The use of terracotta for winemaking in Italy is much less practiced compared to wood or steel but the interest of the ever growing number of bio-dynamic wine producers towards natural materials and lower (or zero) doses of chemicals for preservation is consequently increasing the demand for terracotta wine jars. Artenova has over 80 client companies in Italy who make wine in terracotta plus many foreign companies too.
3) What makes the terracotta production of Impruneta different than other areas within Italy?
It is the particular type of clay found only in this area, which makes the terracotta of Impruneta different from any other type of earthenware produced in Italy. It has unique physical characteristics making it extraordinary for its imperviousness and breathability. It is a material that provides excellent thermal insulation, protecting the wine from excessive temperature changes during storage. Furthermore, its porosity allows a good passage of oxygen enabling optimal maturation, particularly important for red wines. Impruneta clay has been well known since ancient times for its characteristics of resistance and durability (Brunelleschi used it for the roof tiles of the Duomo of Florence) and for its unique rose-pink color, a great enhancement for any wine cellar! It is a unique and unalterable type of clay.
Incidentally, always attentive to innovation and willing to experiment new ideas, Artenova has recently begun a collaboration with the University of Florence to investigate the structure of Impruneta clay and its reactions with wine on a scientific level. To this end the Department of Chemistry of the University of Florence will carry out a study, the first of its kind, of the physical-chemical and sensorial parameters of wine during its processes of fermentation and maturation inside terracotta jars. The initial results will probably be presented on the 19th – 20th of November 2016 in occasion of the second edition of the International Convention "Terracotta and Wine" which, like the first edition, will be held in Impruneta (Tuscany) in the magnificent 18th Century terracotta workshop “Fornace Agresti”.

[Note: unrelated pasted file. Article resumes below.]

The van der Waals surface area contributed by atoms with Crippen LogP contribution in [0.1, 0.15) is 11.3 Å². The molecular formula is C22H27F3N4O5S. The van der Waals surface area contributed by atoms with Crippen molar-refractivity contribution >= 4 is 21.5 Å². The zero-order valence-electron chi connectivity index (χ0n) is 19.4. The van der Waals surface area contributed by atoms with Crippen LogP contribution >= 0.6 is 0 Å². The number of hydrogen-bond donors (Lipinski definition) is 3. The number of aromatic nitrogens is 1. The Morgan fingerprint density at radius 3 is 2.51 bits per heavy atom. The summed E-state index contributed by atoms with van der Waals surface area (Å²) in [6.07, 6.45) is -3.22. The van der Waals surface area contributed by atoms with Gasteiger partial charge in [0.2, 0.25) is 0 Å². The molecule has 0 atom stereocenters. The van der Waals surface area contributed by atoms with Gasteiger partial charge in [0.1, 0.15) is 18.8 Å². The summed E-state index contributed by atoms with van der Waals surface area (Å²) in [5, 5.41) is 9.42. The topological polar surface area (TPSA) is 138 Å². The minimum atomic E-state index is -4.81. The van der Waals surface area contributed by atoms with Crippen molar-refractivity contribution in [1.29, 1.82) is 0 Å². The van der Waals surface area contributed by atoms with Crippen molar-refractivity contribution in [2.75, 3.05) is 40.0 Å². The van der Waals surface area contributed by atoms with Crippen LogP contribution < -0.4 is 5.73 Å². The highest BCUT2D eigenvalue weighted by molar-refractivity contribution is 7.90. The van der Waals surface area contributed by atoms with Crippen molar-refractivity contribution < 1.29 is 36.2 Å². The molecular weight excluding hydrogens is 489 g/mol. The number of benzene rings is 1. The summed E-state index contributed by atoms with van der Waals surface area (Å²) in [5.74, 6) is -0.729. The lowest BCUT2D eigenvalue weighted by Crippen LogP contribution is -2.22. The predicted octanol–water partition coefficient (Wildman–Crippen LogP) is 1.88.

4) On average how long does it take to produce an amphora?
It takes about two weeks to mold a terracotta wine-jar, after which, a further 30 days are necessary for drying. If you wish to “speed” things up a little, the jar can be placed in a special drying room, called a "Seccatoio". In general it takes between a maximum of 90 to a minimum of 60 days before the jar is ready. In some cases, weather permitting, you can reduce this to 45 days. “Patience” is the production philosophy of Artenova!
|Craftsmen working in the Artenova's workshop|
5) How are the amphora typically sealed and what's the benefit of the glass bung?
The jars are fitted with a special stainless steel lid complete with seal, a necessary piece of modern technology to prevent the passage of air. The glass “bung” is an airlock and its sole purpose is to allow the wine maker to monitor the level of the wine without opening the lid, again to prevent air getting in. Even if a small quantity of air gets into the wine, the whole lot is ruined.
All pictures copyright of Sergio Bettini.
Source: La Terracotta e Il Vino Artenova